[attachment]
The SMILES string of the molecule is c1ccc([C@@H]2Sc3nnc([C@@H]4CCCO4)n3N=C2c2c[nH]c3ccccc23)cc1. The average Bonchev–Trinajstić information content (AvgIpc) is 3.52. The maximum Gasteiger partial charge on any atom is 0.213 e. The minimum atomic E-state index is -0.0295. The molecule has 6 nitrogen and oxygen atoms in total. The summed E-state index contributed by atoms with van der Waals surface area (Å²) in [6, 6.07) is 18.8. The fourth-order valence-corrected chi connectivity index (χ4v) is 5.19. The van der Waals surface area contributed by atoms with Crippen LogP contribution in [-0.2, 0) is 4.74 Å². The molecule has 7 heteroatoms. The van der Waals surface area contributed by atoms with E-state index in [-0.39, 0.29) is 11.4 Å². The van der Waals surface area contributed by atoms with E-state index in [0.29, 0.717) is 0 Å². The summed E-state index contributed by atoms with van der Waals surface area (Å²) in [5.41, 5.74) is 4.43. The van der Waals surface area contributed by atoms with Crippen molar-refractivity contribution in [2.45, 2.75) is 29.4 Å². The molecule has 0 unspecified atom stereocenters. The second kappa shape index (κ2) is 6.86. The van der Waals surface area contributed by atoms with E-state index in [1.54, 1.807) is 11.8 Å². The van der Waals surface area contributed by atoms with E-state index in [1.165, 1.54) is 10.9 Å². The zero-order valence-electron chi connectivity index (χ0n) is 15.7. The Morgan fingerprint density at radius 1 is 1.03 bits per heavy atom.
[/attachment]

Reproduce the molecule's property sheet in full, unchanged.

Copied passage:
The SMILES string of the molecule is c1ccc([C@@H]2Sc3nnc([C@@H]4CCCO4)n3N=C2c2c[nH]c3ccccc23)cc1. The average Bonchev–Trinajstić information content (AvgIpc) is 3.52. The maximum Gasteiger partial charge on any atom is 0.213 e. The minimum atomic E-state index is -0.0295. The molecule has 6 nitrogen and oxygen atoms in total. The summed E-state index contributed by atoms with van der Waals surface area (Å²) in [6, 6.07) is 18.8. The fourth-order valence-corrected chi connectivity index (χ4v) is 5.19. The van der Waals surface area contributed by atoms with Crippen LogP contribution in [-0.2, 0) is 4.74 Å². The molecule has 7 heteroatoms. The van der Waals surface area contributed by atoms with E-state index in [-0.39, 0.29) is 11.4 Å². The van der Waals surface area contributed by atoms with E-state index in [0.29, 0.717) is 0 Å². The summed E-state index contributed by atoms with van der Waals surface area (Å²) in [5.41, 5.74) is 4.43. The van der Waals surface area contributed by atoms with Crippen molar-refractivity contribution in [2.45, 2.75) is 29.4 Å². The molecule has 0 unspecified atom stereocenters. The second kappa shape index (κ2) is 6.86. The van der Waals surface area contributed by atoms with E-state index in [1.54, 1.807) is 11.8 Å². The van der Waals surface area contributed by atoms with E-state index in [1.165, 1.54) is 10.9 Å². The zero-order valence-electron chi connectivity index (χ0n) is 15.7. The Morgan fingerprint density at radius 1 is 1.03 bits per heavy atom.